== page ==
Technology is the key to solving the food security problem

Technology is the key to solving the food security problem

Technology is the key to solving the food security problem

Writing exclusively for Endeavour Public Affairs, Julie Girling MEP writes that technology is the key to solving the food security problem and to feeding an ever growing world population.  In her article she argues that Europe is in grave danger of getting left behind as member states in the EU take very different stances on technological development and the result is stalemate.

Julie Girling is a Conservative Party member of the European Parliament representing the South West of England and Gibraltar.  She is a member of the European Parliament’s Agriculture and Rural Development Committee and spokesman on agriculture for the Conservative MEPs. 

To follow Julie Girling on Twitter – @juliegirling

For a long time, there was a feeling that we had discovered everything about plant technology, that the massive increases in agricultural yields since the 1950′s could not be repeated.  In the face of potential massive future demand for food this was a bleak and depressing prognosis.  However the news that scientists have unlocked key parts of the genetic code of wheat suggests that in reality we are a long way from being at the limits of agricultural science.  In fact we may be at the start of a new revolution, one which has the potential to transform agriculture.

Since the 1960′s the world has raised cereal production by almost a billion tonnes, yet in the next thirty years it will have to do it again as the world population spikes upwards towards nine or possibly 10 billion.  Food security is the most pressing challenge facing modern agriculture; world food prices have risen by 10 per cent in the last few months alone. Unlocking wheat’s complex genetic code firmly points to the fact that technological advancement will be the only way that we can meet the coming growth in demand.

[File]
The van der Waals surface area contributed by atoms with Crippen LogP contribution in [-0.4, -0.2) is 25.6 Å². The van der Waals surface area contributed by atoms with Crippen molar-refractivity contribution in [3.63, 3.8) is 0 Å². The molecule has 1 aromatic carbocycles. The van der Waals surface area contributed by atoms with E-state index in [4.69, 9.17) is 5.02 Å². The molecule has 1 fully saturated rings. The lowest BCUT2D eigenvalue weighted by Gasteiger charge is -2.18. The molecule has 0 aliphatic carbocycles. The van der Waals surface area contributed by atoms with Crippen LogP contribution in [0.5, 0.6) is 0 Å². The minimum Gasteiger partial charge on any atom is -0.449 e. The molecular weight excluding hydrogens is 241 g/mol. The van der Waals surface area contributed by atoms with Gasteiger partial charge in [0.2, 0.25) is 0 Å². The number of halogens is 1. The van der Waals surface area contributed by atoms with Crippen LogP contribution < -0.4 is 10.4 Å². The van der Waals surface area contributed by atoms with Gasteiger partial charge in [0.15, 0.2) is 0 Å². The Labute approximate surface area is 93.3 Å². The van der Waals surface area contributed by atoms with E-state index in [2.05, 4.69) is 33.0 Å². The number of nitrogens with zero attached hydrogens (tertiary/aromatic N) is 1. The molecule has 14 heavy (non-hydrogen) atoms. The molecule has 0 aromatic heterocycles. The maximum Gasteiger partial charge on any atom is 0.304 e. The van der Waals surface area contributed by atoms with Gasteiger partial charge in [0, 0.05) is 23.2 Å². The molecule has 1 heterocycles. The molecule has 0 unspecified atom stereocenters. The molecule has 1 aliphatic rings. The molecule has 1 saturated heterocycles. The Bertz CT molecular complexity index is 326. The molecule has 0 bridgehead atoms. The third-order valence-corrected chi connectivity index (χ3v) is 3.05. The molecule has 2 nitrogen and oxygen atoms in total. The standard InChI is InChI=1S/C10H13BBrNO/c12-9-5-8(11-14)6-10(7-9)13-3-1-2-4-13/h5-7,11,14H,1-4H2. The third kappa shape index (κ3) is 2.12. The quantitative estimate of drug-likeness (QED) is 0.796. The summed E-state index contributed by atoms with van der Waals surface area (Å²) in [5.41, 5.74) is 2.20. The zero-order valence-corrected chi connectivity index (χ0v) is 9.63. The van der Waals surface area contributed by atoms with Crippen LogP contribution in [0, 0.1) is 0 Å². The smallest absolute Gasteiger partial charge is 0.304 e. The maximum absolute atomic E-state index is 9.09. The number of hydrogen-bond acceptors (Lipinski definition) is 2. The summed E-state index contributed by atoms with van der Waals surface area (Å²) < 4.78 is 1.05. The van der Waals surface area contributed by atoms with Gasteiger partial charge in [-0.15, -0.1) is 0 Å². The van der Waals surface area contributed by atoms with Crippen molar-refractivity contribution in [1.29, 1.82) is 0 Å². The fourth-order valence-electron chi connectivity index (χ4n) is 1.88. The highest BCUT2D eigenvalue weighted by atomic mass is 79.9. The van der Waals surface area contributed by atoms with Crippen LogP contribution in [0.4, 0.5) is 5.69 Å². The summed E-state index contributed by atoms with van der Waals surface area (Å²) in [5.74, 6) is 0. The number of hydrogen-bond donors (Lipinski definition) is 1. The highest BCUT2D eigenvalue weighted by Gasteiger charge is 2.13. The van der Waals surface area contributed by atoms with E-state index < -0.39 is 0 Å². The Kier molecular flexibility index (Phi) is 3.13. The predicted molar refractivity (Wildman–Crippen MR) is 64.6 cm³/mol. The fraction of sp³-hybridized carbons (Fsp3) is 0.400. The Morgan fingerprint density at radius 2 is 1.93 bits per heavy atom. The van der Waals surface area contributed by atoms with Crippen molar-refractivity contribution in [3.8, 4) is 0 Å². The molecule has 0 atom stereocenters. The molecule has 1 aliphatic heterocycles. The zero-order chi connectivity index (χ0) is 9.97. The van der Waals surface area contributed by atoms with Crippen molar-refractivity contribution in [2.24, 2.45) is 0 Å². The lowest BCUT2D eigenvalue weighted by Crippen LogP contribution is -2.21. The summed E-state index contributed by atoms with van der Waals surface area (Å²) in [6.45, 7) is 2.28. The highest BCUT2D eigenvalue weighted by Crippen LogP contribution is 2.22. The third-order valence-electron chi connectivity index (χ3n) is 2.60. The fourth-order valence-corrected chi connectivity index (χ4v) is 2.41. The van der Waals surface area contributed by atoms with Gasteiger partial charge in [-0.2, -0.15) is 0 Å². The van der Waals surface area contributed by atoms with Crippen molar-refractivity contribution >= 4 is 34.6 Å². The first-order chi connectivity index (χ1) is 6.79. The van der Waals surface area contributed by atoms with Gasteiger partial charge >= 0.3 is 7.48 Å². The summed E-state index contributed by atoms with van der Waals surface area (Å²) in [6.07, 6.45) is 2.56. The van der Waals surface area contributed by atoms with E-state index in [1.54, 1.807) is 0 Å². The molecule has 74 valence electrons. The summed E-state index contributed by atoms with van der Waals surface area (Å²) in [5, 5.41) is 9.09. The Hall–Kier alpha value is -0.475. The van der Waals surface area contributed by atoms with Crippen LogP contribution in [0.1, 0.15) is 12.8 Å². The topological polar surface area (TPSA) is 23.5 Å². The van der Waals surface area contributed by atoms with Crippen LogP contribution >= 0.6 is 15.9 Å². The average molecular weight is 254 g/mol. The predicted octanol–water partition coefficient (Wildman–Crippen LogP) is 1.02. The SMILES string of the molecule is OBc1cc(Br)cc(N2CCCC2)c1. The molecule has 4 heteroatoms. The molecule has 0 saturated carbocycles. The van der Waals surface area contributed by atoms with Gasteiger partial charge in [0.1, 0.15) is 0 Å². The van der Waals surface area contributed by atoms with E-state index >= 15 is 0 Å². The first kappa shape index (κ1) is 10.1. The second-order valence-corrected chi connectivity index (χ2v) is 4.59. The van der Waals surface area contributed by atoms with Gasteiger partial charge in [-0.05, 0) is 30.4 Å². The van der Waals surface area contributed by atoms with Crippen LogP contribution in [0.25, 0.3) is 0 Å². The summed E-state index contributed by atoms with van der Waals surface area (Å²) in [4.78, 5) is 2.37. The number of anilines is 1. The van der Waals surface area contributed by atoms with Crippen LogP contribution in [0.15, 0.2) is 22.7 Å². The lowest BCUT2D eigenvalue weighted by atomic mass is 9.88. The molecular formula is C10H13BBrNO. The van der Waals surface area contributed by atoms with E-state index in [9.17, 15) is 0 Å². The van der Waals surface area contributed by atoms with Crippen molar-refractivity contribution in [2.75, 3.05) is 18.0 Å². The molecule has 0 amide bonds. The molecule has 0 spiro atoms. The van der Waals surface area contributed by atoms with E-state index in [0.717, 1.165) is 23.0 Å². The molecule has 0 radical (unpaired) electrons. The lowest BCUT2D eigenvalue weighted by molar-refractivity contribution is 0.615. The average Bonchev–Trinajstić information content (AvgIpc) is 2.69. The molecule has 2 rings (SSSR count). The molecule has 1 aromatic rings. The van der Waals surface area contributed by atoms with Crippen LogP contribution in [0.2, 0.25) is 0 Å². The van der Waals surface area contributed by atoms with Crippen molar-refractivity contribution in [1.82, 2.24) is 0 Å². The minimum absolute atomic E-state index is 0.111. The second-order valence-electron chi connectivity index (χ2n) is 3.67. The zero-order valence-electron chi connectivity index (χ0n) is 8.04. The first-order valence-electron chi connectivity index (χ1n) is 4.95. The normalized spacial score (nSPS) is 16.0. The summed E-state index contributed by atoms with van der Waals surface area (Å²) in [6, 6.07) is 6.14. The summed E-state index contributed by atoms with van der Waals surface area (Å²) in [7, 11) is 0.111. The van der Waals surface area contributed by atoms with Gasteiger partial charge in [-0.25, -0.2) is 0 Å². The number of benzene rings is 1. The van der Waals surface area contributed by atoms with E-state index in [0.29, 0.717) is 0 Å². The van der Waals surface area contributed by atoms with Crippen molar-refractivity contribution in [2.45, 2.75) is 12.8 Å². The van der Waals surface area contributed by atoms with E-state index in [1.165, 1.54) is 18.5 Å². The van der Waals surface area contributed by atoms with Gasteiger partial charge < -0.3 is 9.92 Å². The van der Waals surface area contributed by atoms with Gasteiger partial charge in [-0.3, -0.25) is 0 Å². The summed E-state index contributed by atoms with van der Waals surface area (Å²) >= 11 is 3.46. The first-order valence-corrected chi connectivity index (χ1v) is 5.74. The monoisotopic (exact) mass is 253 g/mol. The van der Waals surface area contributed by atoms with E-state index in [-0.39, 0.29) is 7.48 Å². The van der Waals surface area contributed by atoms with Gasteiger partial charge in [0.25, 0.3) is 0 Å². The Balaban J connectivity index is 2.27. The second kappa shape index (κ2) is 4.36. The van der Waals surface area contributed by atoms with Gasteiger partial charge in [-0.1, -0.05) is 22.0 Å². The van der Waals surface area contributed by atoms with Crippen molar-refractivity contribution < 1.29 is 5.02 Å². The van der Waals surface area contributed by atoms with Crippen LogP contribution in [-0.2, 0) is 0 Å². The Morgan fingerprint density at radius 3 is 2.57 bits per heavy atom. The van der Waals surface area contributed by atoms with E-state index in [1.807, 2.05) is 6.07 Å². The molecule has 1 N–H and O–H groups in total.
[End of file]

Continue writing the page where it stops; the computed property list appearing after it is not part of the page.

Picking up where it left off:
Wheat provides a fifth of the world’s intake of calories and at 681 million tonnes a year, it is the third most produced food crop in the world.  It is grown throughout the world, yet in common with many crops; harvests can be decimated by drought, floods and disease.  The discovery of the genetic code opens the door to researchers identifying key traits in wheat which can allow them to create variants which are drought or flood resistant, and which can provide high yields, something which to date has not been successful.  They could be in our fields within five years.  The potential is almost limitless and if similar advances are made with other crops we could soon have higher yields, less damage from climatic changes and the possibility of using fewer pesticides and fertilisers and less water.  These would all be huge leaps forward for agriculture, for food security and most significantly for the environment.

Agricultural technology is controversial; we must be vigilant to ensure that we do not go too far or cut too many corners.  Safety from an environmental and human health point of view is our first concern and so we must proceed with caution.  We must ensure that caution does not turn into lack of progress as this technology offers huge potential and can, if done in the right way, allow us to meet the great food security challenges of our age without undermining the environment.  Europe is in grave danger of getting left behind as member states in the EU take very different stances on development and the result is stalemate. The unlocking of the genetic code of wheat is just the start, but it could herald new and even greater discoveries in the future.  With nine billion hungry mouths to feed, such discoveries cannot come soon enough.


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